8 Facts You Should Know About The APA Dissertation Citation Format
The APA is style required to cite sources in the social sciences. It is in its 6th edition and set forth by the American Psychological Association. In general, the format can be used for any papers meant for publication within the social sciences. Citing for dissertation is no different than say a research paper or essay. Here are the 8 top facts you should know about the APA dissertation citation format:
- In-Text Capitalization and Italics
- Short Quotations (three typed lines or less)
- Long Quotations (four typed lines or more)
- In-Text Facts, Data or Paraphrases
- Bibliography Citation Page Formatting
- Single and Multiple Author(s)/Editor(s)
- Bibliography Citations for Books
- Bibliography Citations for Articles
If you refer to the exact title of a resource within the text of your paper, you should always capitalize all words that are at least four letters long. Longer works, including books, edited collections, movie titles, etc. should be italicized.
Short quotes of three typed lines or fewer can be put between quote marks within your text. At the end of the sentence, within parentheses, put in the author’s last name, year in which the work was published, and the page number where the quote originally appears.
Long quotes of four typed lines or more should be put using an indented block text. At the end of the sentence, within parentheses, put in the author’s last name, year in which the work was published, and the page number where the quote originally appears.
In similar fashion any in-text summaries, facts, data, or anything else that has been borrowed from another source must include a citation of that original source. The standard format is to list the author’s last name, year, and page number where the information can be found within parentheses at the end of the sentence. But you can also use a signal phrase to provide all but the page number within the sentence.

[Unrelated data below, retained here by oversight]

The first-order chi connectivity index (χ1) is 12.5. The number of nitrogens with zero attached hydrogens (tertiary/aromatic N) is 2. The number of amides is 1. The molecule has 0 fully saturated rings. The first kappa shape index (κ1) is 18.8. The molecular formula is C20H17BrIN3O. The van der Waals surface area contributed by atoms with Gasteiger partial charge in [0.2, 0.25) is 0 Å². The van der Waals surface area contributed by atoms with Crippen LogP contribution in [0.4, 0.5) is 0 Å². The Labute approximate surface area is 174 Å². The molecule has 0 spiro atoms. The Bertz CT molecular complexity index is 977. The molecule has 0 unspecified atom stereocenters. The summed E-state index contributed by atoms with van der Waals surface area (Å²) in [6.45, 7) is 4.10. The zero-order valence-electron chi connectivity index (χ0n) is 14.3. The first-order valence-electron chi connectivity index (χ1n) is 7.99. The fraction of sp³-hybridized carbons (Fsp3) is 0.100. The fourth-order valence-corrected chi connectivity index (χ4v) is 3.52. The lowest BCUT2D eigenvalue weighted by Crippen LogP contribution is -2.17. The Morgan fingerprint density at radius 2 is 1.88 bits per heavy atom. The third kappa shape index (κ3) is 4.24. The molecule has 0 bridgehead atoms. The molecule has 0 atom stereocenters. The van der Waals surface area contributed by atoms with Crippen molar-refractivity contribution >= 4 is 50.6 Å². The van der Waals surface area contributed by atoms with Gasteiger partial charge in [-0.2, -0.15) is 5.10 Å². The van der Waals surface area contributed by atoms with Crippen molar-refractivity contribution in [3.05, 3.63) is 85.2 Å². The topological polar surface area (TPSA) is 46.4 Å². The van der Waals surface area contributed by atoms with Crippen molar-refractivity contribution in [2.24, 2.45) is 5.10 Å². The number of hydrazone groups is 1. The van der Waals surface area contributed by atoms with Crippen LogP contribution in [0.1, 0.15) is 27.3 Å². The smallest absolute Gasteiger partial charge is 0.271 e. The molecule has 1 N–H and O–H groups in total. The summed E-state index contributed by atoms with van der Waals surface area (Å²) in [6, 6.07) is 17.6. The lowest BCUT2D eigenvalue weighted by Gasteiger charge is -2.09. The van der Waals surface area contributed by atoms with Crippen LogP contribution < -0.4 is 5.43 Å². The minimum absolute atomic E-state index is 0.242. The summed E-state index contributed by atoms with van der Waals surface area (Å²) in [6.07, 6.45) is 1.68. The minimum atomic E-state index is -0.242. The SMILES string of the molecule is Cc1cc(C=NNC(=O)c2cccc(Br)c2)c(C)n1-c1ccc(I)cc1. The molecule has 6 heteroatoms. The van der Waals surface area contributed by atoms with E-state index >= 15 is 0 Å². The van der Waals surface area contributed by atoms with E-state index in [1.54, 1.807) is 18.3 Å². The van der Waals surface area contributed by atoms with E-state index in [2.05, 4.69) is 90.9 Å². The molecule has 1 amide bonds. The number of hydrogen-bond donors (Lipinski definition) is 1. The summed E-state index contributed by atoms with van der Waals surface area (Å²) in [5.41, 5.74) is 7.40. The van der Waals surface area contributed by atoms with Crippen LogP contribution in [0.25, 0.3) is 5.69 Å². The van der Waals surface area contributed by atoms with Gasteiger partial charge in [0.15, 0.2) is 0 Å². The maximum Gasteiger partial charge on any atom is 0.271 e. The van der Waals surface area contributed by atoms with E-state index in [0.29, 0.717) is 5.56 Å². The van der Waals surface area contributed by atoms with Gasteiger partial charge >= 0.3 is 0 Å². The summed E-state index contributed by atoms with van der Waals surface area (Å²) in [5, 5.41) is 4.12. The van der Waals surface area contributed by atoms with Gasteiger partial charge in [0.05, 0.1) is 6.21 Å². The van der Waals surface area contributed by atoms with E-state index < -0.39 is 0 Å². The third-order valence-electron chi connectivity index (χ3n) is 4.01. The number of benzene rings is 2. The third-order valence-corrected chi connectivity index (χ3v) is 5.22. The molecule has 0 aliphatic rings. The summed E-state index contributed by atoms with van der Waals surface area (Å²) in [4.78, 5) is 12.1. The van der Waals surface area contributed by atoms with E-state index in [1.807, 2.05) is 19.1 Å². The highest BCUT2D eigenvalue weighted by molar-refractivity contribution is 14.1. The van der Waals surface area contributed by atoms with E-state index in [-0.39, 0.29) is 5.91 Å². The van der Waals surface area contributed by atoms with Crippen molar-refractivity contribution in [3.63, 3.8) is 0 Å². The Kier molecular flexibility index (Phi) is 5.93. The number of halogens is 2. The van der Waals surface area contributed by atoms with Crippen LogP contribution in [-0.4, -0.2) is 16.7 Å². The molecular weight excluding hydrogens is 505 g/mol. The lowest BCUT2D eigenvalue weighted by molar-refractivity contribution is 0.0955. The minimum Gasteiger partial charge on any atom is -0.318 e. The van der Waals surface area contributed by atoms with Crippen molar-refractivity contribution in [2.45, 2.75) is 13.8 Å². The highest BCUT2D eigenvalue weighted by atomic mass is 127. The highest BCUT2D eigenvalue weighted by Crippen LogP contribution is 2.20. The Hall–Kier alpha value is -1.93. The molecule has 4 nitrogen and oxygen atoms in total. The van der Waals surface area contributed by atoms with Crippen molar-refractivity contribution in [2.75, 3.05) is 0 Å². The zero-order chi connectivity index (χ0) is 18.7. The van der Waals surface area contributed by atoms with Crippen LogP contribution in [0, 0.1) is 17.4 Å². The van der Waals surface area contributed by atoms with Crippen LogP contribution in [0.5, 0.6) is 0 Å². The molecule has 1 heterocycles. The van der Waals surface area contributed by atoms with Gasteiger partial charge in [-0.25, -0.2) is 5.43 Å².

The basic format for the bibliography should be set with 1-inch margins all the way round. Everything should be double spaced with the second and any subsequent lines of each citation entry indented by half an inch from the left margin.
Each citation should be listed alphabetically by the author or editor’s last name. For works that have multiple authors or editors, use the first person listed on the title page of the resource for alphabetical purposes. Then list each subsequent name exactly how they appear on the resource.
The basic format for books should include the author’s last name, first name, followed by the year of publication within parentheses. Next, include title of the work in italics. Next put in the Location (city, state) and Publisher’s name.
The basic format is similar to books in that you should always start with the author’s last name, first name, followed by the year of publication within parenthesis. Next, you should include the name of the article placed within quotation marks, followed by the journal title, the volume number, issue number, and the pages where the article can be found.